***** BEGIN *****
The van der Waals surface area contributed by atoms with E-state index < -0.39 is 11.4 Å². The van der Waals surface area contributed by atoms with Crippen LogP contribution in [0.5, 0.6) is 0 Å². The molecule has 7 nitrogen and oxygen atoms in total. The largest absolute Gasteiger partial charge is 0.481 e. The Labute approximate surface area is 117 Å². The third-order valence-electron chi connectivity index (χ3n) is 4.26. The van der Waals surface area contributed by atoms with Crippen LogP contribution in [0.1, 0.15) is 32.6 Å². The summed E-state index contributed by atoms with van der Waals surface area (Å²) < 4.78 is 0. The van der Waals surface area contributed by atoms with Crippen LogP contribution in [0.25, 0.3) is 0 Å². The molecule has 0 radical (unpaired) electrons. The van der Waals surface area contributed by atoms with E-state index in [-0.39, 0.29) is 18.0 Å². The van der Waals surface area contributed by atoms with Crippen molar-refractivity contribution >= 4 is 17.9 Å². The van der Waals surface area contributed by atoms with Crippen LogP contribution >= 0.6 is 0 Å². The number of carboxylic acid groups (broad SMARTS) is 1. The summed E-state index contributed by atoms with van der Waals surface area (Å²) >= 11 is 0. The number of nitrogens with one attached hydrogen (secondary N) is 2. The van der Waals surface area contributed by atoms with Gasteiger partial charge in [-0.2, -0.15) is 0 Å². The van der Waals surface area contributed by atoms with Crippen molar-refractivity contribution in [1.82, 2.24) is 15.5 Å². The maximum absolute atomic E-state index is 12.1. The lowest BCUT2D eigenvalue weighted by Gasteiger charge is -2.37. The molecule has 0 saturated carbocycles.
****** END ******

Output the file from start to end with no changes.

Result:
The van der Waals surface area contributed by atoms with E-state index < -0.39 is 11.4 Å². The van der Waals surface area contributed by atoms with Crippen LogP contribution in [0.5, 0.6) is 0 Å². The molecule has 7 nitrogen and oxygen atoms in total. The largest absolute Gasteiger partial charge is 0.481 e. The Labute approximate surface area is 117 Å². The third-order valence-electron chi connectivity index (χ3n) is 4.26. The van der Waals surface area contributed by atoms with Crippen LogP contribution in [0.1, 0.15) is 32.6 Å². The summed E-state index contributed by atoms with van der Waals surface area (Å²) < 4.78 is 0. The van der Waals surface area contributed by atoms with Crippen LogP contribution in [0.25, 0.3) is 0 Å². The molecule has 0 radical (unpaired) electrons. The van der Waals surface area contributed by atoms with E-state index in [-0.39, 0.29) is 18.0 Å². The van der Waals surface area contributed by atoms with Crippen molar-refractivity contribution >= 4 is 17.9 Å². The van der Waals surface area contributed by atoms with Crippen LogP contribution >= 0.6 is 0 Å². The number of carboxylic acid groups (broad SMARTS) is 1. The summed E-state index contributed by atoms with van der Waals surface area (Å²) >= 11 is 0. The number of nitrogens with one attached hydrogen (secondary N) is 2. The van der Waals surface area contributed by atoms with Gasteiger partial charge in [-0.2, -0.15) is 0 Å². The van der Waals surface area contributed by atoms with Crippen molar-refractivity contribution in [1.82, 2.24) is 15.5 Å². The maximum absolute atomic E-state index is 12.1. The lowest BCUT2D eigenvalue weighted by Gasteiger charge is -2.37. The molecule has 0 saturated carbocycles.